October 23, 2014
Price and convenience are key decision points for many of our purchases. But we all buy some products or services that are a little more expensive or a little less convenient than others, sometimes for many years — a favorite restaurant, clothing store, bank, mechanic, hotel, fitness center. Why? Often because of a single instance where we experienced goodwill or bounceback. You can keep participants coming back for years, too, using these techniques; here’s how:
October 14, 2014
One of my frequent debates with longtime industry colleagues is the notion of best practice. The malleable term gets bandied about when someone wants to believe what they’re doing has somehow been ordained as the way to practice wellness. It’s all I can do to contain myself when among the list of program components is financial incentives.
The sheer ignorance of that position makes me immediately call into question everything else on the list, even though I know better. Indeed, in the right culture — and with skilled execution — biometric screening, health coaching, and visible support by senior leadership can be a net positive. But when an industry association or vendor trots out the best practices as if they’re criteria for success, and the list includes the notion that paying people to change is desirable or necessary, watch out. It’s not only patently false, but sets up the wellness program for long-term failure.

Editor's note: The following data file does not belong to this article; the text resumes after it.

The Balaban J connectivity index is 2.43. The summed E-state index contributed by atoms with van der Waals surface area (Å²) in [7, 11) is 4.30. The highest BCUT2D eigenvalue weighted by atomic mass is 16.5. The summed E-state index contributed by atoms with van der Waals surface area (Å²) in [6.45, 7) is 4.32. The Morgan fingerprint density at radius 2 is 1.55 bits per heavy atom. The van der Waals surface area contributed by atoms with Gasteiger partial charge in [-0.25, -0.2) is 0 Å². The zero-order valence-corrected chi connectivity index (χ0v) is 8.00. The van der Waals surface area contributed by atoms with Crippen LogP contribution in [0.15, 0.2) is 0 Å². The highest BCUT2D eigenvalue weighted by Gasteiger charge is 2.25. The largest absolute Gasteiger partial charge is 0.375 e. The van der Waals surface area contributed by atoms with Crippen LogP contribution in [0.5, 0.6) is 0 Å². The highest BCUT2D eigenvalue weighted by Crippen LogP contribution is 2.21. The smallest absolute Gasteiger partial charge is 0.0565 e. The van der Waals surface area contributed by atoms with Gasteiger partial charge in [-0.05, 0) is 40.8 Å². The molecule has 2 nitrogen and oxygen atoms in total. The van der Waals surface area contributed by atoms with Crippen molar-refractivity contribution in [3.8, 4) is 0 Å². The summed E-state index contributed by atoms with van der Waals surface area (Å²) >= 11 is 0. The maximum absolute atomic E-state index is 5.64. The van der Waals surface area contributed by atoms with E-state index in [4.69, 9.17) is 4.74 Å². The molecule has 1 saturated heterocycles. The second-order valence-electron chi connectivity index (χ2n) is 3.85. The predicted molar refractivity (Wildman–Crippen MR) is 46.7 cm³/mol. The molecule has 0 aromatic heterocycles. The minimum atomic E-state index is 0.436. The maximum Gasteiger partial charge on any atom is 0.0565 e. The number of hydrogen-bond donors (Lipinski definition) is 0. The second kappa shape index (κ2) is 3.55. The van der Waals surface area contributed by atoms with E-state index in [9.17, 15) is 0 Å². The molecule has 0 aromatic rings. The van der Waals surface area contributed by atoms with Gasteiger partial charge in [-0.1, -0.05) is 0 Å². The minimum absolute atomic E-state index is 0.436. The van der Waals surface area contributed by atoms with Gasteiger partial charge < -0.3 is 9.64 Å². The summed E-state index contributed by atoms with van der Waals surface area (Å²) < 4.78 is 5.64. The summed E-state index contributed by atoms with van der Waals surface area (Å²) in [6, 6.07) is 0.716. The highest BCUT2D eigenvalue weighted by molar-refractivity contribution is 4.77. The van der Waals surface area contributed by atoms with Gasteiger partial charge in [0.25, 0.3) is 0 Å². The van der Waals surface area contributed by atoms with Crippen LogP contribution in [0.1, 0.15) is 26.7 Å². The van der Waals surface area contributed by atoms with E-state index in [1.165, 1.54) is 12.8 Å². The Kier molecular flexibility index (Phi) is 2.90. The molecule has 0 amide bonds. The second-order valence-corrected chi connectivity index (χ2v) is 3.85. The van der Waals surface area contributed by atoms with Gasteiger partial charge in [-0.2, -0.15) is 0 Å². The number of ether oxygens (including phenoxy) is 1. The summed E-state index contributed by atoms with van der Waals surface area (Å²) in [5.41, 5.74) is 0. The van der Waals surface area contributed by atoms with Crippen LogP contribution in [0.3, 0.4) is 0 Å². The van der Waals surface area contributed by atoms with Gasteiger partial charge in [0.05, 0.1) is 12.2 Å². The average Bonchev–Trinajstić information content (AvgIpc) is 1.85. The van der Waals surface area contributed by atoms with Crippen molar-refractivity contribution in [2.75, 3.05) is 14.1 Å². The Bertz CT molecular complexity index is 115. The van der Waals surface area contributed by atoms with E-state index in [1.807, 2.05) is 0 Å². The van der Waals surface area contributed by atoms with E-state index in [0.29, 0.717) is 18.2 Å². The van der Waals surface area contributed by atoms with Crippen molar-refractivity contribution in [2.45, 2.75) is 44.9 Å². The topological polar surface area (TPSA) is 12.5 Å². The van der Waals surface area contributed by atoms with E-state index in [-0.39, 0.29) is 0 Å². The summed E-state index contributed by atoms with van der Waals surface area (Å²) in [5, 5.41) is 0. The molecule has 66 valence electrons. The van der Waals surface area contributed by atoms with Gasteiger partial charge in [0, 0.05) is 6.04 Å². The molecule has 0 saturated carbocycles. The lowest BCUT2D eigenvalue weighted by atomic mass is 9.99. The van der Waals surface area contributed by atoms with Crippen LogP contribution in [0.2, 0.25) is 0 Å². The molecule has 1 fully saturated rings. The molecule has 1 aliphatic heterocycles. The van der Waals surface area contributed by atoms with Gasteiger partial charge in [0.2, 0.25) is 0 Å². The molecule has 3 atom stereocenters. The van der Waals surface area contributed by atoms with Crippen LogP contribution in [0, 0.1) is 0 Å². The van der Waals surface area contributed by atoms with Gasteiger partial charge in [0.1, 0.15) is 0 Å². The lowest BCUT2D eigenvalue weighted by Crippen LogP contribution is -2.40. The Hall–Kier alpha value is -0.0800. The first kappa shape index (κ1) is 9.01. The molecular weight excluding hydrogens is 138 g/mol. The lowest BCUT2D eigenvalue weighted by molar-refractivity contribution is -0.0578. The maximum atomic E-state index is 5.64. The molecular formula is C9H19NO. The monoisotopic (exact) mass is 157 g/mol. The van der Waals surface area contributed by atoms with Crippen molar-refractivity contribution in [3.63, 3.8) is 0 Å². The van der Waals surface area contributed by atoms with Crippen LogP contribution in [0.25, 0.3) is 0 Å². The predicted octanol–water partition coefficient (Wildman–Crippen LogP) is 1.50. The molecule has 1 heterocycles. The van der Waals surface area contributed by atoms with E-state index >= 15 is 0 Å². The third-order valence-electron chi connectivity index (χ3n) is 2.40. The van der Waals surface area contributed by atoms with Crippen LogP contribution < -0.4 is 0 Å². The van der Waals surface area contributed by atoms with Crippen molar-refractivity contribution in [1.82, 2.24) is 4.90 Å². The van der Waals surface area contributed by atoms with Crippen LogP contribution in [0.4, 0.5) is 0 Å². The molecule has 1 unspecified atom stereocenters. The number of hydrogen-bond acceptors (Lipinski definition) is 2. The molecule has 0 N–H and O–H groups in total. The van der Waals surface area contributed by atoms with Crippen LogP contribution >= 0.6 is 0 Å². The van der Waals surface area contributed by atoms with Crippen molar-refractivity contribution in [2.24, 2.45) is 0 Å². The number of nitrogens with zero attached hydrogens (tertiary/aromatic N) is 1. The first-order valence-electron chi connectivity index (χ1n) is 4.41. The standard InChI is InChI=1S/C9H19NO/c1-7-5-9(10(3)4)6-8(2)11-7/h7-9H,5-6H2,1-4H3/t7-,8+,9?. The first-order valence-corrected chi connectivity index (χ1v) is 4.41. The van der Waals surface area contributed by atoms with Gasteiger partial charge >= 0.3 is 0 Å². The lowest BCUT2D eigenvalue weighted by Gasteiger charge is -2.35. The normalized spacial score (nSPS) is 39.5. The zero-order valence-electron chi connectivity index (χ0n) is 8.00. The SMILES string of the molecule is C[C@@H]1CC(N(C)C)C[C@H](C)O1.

October 14, 2014
One of the many negative side effects of the entitlement approach to wellness — where employees are expected to participate because we’re paying or penalizing them — is that already timid wellness pros are becoming even more shy about going out and really selling services. That’s a mistake if you have something worth selling. If you’ve completely crossed over to the dark side, and a financial reward/punishment model is your wellness program, then you’re right to stay safely in your office.
But if you have something your population actually wants, getting over your fear of selling is crucial to a robust, growth-oriented wellness program. Here’s how:
October 08, 2014
Leaders have a bias for action, but are prudent about fitting the directions they offer to the situation at hand. As father of scientific management Frederick Taylor observed, leaders will inevitably be ineffective without ready followers. Readiness in management parlance relates to an employee’s demonstrated ability and willingness to do the work as directed.
Taylor noted how effective leaders are able to elicit high “task behavior” using a blend of autocratic and democratic styles. Carl Rogers was a contemporary of Taylor who revolutionized concepts of “relationship behavior;” it is the interdependence of these 2 concepts that led to the study of situational leadership.